I entered the recently-renovated modern hotel, and was delighted to see that the tearoom was decorated in the theme of 1960s horror movies! Royal Lancaster nailed the classy details: everything is in black and white, with celluloid-printed menus and a clapboard that read 666.
Out came a black-and-white themed tray, with a fog of dry ice! Royal Lancaster’s ArTea set included a mix of creatively-designed, delicious savories and sweets.
My favorites included the cucumber and pumpernickel sandwiches, sushi with black caviar, a scotch egg with black crust, and popcorn in a coffin (a nod to the film theme). The macaroons and checkered cake went perfectly with our pots of tea: we ordered a selection, including classic Earl Grey, and a ginger medley.
Royal Lancaster chose a 1960s classic horror theme since this year is the hotel’s 50th birthday. The tearoom set the mood with black-and-white footage from Hitchcock’s Psycho.
I loved the imaginative, classy take on the theme (this doesn’t feel like a kid’s kitschy Halloween experience). All around the room, there were carnivorous plants in homage to Audrey, the Venus fly trap from Little Shop of Horrors.
We ended our monochrome meal with freshly-backed black scones, with clotted cream, marmalade, and cake pops. Royal Lancaster ArTea offers seasonal afternoon teas year-round, but their Halloween one is especially a treat.
Also open year-round is the mysterious Viktor Wynd Museum of Curiosities. The glowing exterior looks like something out of a Victorian fantasy novel — and that just about sums up the experience of visiting Viktor’s lair. Push open these doors, and you’ll find yourself surrounded by bizarre, macabre and kitschy oddities from around the world.
(Viktor Wynd / Last Tuesday Society address: 11 Mare St, London E8 4RP)
Viktor leads tours that are a mix of story-telling and performance art. The space is a throwback to Wunderkabinetts of past centuries: mesmerizing collections of taxidermy, natural phenomena, tribal art, and other esoteric wonders.
In addition, the museum is home to East London’s Most Curious Cocktail Bar. A giant lobster overlooks the bar, stocked with tinctures for pre-Prohibition drinks.
My friends Zoetica Ebb and Trevor cuddled up with the top-hatted lion, and we enjoyed absinthe with a sugar cube and water drip. Behind them, you can see spellbinding works from the temporary “Of Shadows” exhibition on loan from the Museum of Witchcraft and Magic. (Next time, I’ll share our photoshoot in Highgate Cemetery.)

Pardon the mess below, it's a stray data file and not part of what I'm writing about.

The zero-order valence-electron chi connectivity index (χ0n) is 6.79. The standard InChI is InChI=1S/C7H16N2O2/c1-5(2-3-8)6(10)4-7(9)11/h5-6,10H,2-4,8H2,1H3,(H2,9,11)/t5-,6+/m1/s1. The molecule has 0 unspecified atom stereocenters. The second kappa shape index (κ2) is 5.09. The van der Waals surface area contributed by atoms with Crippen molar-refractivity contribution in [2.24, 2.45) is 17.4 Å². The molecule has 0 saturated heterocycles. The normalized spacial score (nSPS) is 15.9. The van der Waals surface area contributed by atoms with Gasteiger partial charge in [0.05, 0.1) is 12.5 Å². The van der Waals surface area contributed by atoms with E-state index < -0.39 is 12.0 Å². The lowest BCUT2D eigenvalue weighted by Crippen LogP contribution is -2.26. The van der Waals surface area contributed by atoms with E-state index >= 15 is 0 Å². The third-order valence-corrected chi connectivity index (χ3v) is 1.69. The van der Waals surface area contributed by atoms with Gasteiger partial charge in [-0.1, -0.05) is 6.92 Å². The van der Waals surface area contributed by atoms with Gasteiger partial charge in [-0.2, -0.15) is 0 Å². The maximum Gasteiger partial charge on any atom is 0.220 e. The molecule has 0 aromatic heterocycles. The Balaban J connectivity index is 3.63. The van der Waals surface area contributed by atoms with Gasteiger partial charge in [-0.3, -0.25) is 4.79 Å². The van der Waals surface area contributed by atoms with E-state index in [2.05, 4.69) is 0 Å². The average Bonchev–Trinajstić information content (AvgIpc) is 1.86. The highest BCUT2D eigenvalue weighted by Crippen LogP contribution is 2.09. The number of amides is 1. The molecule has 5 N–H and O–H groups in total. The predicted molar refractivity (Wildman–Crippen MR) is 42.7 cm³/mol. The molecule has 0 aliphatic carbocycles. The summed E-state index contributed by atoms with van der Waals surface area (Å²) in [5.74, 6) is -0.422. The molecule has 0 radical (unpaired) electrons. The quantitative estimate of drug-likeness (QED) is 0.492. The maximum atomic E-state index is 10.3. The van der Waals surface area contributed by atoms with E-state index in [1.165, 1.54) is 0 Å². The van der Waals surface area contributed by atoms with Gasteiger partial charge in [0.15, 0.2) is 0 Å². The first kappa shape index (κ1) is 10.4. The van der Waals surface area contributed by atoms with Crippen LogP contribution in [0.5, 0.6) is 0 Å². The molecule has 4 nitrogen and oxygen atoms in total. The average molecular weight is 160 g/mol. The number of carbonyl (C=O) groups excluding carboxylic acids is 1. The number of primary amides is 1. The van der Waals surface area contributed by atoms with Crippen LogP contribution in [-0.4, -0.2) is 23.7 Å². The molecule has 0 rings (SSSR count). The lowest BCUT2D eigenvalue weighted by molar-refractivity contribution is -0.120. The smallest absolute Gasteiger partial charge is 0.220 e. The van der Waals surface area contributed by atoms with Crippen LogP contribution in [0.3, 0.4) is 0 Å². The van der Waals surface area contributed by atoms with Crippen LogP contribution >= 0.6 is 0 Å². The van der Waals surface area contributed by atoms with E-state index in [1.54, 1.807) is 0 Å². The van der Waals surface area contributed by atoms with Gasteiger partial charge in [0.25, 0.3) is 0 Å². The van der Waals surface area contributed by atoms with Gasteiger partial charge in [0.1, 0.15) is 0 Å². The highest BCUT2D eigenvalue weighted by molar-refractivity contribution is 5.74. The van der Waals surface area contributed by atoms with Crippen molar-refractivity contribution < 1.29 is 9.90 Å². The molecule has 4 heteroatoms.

The charismatic Viktor leads his guests down a winding spiral staircase, and into a basement filled with thousands of strange objects. He begins at a glass case dedicated to dandies such as Quentin Crisp and Stephen Tennant. He especially admires Sebastian Horsley, and keeps his Saville Row suit and nails from his crucifixion down here.
The theme of decadence, excess and self-creation carries through all the cabinets of wonders. Viktor Wynd’s collection includes shrunken heads (he spoke of spending time with the tribes of New Guinea and Congo), Happy Meal toys, rare and perverse books, mermaid skeletons…
You can interact with many of the objects, and ask Viktor about their origins. True to the mad dandy personality, he’ll probably answer with a cryptic tale that has you thirsting for more.
For a dark dining experience, you can rent out the room on the right for a private meal. Guests sit on crimson banquettes, under a preserved sea monster, and feast on a sarcophagus table with a skeleton inside!
On the left, Viktor sits at a table that was once used for secret occult rituals. The Gnostic Temple of Agape was discovered beneath an old building, and brought here for preservation.
He writes in his guidebook (which everyone on the tour receives for free): “For hundreds, if not thousands, of years, The Temple, under the guardianship of the initiates, has been used as a place to celebrate the divine gift of love, to create spells, practice alchemy and summon angels and spirits from the other world.” The book of magic sits outside, beckoning you to decipher its spells.
Let your imagination soar at Viktor Wynd’s Museum of Curiosities and The Last Tuesday Society. Check out their site for special events, and I encourage you to come for a glass of absinthe and tour with Viktor for a delightfully bizarre experience.
London turned out to be one hell of a destination for Halloween! There was plenty of spooky decor, food and attractions all around the city (I didn’t get to check out the London Dungeon or Jack the Ripper walking tour, but both were also recommended by local friends).
I leave you with some snaps from Chelsea. Skeleton and skull cookies from Gail’s Bakery, and a staring statue of Lucifer.
And how fabulous is this Ouija board box of chocolate, from Artisan du Chocolat? They also had pumpkin-shaped and flavored chocolates.
I still have another Gothic post from London to come, about Highgate Cemetery. And if you’re looking for Goth and alternative shopping, check out my Camden Market and Shoreditch guide.
Did you know that London had these dark attractions? If I missed out on anything, let me know in the comments and I’m sure I will be back in Britain soon.